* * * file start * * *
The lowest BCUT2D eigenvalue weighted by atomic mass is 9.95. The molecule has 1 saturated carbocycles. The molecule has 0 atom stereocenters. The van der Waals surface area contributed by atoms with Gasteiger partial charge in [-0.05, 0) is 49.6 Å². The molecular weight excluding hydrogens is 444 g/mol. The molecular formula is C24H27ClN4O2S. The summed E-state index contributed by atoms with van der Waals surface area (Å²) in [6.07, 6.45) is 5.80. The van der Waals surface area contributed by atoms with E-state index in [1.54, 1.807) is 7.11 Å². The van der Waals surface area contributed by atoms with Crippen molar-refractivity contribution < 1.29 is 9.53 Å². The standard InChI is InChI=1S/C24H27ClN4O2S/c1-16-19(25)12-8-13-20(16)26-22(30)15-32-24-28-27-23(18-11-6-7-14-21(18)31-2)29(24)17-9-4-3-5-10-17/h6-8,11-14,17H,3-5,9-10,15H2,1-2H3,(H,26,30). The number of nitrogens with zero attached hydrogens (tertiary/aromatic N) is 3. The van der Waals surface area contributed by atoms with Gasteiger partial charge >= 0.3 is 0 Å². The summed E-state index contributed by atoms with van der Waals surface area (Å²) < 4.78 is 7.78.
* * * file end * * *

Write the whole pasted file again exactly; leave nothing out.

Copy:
The lowest BCUT2D eigenvalue weighted by atomic mass is 9.95. The molecule has 1 saturated carbocycles. The molecule has 0 atom stereocenters. The van der Waals surface area contributed by atoms with Gasteiger partial charge in [-0.05, 0) is 49.6 Å². The molecular weight excluding hydrogens is 444 g/mol. The molecular formula is C24H27ClN4O2S. The summed E-state index contributed by atoms with van der Waals surface area (Å²) in [6.07, 6.45) is 5.80. The van der Waals surface area contributed by atoms with E-state index in [1.54, 1.807) is 7.11 Å². The van der Waals surface area contributed by atoms with Crippen molar-refractivity contribution < 1.29 is 9.53 Å². The standard InChI is InChI=1S/C24H27ClN4O2S/c1-16-19(25)12-8-13-20(16)26-22(30)15-32-24-28-27-23(18-11-6-7-14-21(18)31-2)29(24)17-9-4-3-5-10-17/h6-8,11-14,17H,3-5,9-10,15H2,1-2H3,(H,26,30). The number of nitrogens with zero attached hydrogens (tertiary/aromatic N) is 3. The van der Waals surface area contributed by atoms with Gasteiger partial charge >= 0.3 is 0 Å². The summed E-state index contributed by atoms with van der Waals surface area (Å²) < 4.78 is 7.78.